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25th July 2018
International Adviser

The perfect human


Lester Petch, chief executive, TAM Asset Management

While some advisers still see the future as being digital, many now believe robo-advice offerings are a tool that will benefit their business, rather than replace it. This paradigm shift was highlighted by the FCA in May, which announced it would take a tougher stance on robo-advice.

Technology Research Centre and founder of Digital Wealth Insights, said the FCA review highlighted the fact there would be no soft option for robo-firms.

He said it is widely recognised internationally that the UK has the toughest advice suitability standards in the world. “If you can meet UK standards, your proposition will be reusable anywhere.”

Lester Petch is chief executive of TAM Asset Management, which is currently working on a non-advised digital proposition to provide support where an IFA’s clients either do not need or want to take advice.

“Our non-advised proposition is complementary to advisers and is not in direct competition [with human advisers], unlike the robo-advice sector, which often is,” Petch said.

When it comes to the possibility of robo-advisers replacing humans, Petch said he cannot see a future where this will happen.

“Holistic financial advice will always be required. For instance, inheritance, tax and pension planning will still be the preserve of financial advisers, at least for the next decade.”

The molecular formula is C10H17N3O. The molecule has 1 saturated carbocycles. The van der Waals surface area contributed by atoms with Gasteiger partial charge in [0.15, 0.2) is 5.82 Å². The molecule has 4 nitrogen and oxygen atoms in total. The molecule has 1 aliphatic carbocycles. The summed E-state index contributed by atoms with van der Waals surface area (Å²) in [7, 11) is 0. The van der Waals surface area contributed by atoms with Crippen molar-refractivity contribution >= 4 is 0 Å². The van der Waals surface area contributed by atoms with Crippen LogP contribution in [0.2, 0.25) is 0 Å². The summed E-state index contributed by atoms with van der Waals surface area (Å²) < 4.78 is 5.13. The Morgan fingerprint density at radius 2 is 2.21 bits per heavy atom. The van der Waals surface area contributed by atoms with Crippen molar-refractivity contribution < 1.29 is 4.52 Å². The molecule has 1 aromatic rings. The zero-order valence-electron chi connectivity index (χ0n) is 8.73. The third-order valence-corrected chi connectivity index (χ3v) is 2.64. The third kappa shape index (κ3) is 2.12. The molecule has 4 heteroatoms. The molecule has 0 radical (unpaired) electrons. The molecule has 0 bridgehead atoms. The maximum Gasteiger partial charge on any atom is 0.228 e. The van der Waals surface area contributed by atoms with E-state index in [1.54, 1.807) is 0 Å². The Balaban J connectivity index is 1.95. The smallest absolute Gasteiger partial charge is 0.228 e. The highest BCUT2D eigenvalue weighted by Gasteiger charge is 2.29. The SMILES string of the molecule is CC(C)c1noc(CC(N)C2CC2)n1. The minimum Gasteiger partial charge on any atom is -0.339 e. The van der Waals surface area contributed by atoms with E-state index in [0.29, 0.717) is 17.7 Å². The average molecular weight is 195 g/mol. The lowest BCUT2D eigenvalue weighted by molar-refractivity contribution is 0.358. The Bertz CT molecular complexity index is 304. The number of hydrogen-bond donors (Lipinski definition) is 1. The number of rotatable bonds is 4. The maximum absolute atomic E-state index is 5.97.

Moving forward, Petch expects there to be a “symbiotic relationship”, instead of a conflicting one, between robo-propositions and human advisers. “Advisers using our non-advised digital service is one iteration of that solution,” he said.

Digital first

While Petch sees the future as being holistic, Lisa Caplan, head of financial advice at Nutmeg, said the online investment manager sees it as “digital first”. “There are no signs that investors or the industry plan to take a backward step,” she said.

Nutmeg was launched in 2012 and was the first online wealth manager in the UK. At the end of 2017, the platform had more than £1bn in assets under management for more than 50,000 customers.

Despite the ‘digital first’ stance, Caplan said the company still employs more than 140 people based in London alone.

“We have a team with more than 100 years’ experience in private wealth management, macroeconomics, exchange-traded funds, asset allocation and risk management.

“Customers who want to can call our customer service number and speak to a person, not a robot,” she said.

Since the launch of Nutmeg, Caplan said there are more competitors entering the market as investors adopt technology to manage their investments.

“As well as start-ups, we are also seeing some of the big, traditional players look at how they can adapt their existing model or bolt-on an online capability.”

She said some firms will develop their own proposition, while others may look to acquire a smaller provider.

“We believe there is a role for independent online wealth managers that are truly offering a different service for customers. It’s more than offering traditional wealth management services through a website.

“As a digital-first business, we are purpose built for the change we’re leading in the industry,” Caplan said.

Semantic niggle

Petch and Caplan both dislike the term ‘robo-advice’. Petch prefers the term ‘digital’ as “much has changed since the first phase of robo-advice, which was designed to capture millennial interest”.

“Instead it is pivoted to a hybrid model with firms like Wells Fargo offering unlimited human financial advice to support a robo-proposition,” Petch said.

Caplan does not like the term as she believes it gives clients the sense that robots are managing their money.

She said: “The reality is very different. We use artificial intelligence to automate some of the process and improve efficiency. 

“We have tools and a risk-profiling questionnaire that can help our customers make an investment decision that is right
for them.”

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